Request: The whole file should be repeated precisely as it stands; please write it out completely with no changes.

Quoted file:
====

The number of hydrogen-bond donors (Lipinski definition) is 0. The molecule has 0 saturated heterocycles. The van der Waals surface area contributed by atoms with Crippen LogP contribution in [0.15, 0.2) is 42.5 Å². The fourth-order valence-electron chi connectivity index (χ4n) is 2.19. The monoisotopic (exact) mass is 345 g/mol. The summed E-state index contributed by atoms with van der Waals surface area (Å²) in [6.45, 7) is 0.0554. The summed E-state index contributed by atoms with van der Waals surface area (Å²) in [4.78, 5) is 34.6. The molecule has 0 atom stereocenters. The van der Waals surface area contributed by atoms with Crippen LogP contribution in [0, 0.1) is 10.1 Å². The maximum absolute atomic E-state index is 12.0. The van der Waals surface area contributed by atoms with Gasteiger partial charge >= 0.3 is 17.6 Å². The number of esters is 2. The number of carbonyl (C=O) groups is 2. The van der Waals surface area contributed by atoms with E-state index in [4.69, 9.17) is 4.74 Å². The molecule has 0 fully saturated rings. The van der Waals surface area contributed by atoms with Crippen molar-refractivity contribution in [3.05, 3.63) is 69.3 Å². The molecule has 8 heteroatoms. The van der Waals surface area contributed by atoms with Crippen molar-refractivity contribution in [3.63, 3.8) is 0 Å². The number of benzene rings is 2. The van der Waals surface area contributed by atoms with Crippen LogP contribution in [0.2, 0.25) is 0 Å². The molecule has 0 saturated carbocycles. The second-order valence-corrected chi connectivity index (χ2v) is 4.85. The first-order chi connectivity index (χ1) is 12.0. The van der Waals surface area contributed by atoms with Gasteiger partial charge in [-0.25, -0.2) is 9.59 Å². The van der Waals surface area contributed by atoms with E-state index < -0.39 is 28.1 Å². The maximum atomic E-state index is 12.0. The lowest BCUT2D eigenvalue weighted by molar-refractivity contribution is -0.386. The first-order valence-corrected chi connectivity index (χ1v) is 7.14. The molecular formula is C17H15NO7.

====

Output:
The number of hydrogen-bond donors (Lipinski definition) is 0. The molecule has 0 saturated heterocycles. The van der Waals surface area contributed by atoms with Crippen LogP contribution in [0.15, 0.2) is 42.5 Å². The fourth-order valence-electron chi connectivity index (χ4n) is 2.19. The monoisotopic (exact) mass is 345 g/mol. The summed E-state index contributed by atoms with van der Waals surface area (Å²) in [6.45, 7) is 0.0554. The summed E-state index contributed by atoms with van der Waals surface area (Å²) in [4.78, 5) is 34.6. The molecule has 0 atom stereocenters. The van der Waals surface area contributed by atoms with Crippen LogP contribution in [0, 0.1) is 10.1 Å². The maximum absolute atomic E-state index is 12.0. The van der Waals surface area contributed by atoms with Gasteiger partial charge >= 0.3 is 17.6 Å². The number of esters is 2. The number of carbonyl (C=O) groups is 2. The van der Waals surface area contributed by atoms with E-state index in [4.69, 9.17) is 4.74 Å². The molecule has 0 fully saturated rings. The van der Waals surface area contributed by atoms with Crippen molar-refractivity contribution in [3.05, 3.63) is 69.3 Å². The molecule has 8 heteroatoms. The van der Waals surface area contributed by atoms with Crippen molar-refractivity contribution in [3.63, 3.8) is 0 Å². The number of benzene rings is 2. The van der Waals surface area contributed by atoms with Crippen LogP contribution in [0.2, 0.25) is 0 Å². The molecule has 0 saturated carbocycles. The second-order valence-corrected chi connectivity index (χ2v) is 4.85. The first-order chi connectivity index (χ1) is 12.0. The van der Waals surface area contributed by atoms with Gasteiger partial charge in [-0.25, -0.2) is 9.59 Å². The van der Waals surface area contributed by atoms with E-state index < -0.39 is 28.1 Å². The maximum atomic E-state index is 12.0. The lowest BCUT2D eigenvalue weighted by molar-refractivity contribution is -0.386. The first-order valence-corrected chi connectivity index (χ1v) is 7.14. The molecular formula is C17H15NO7.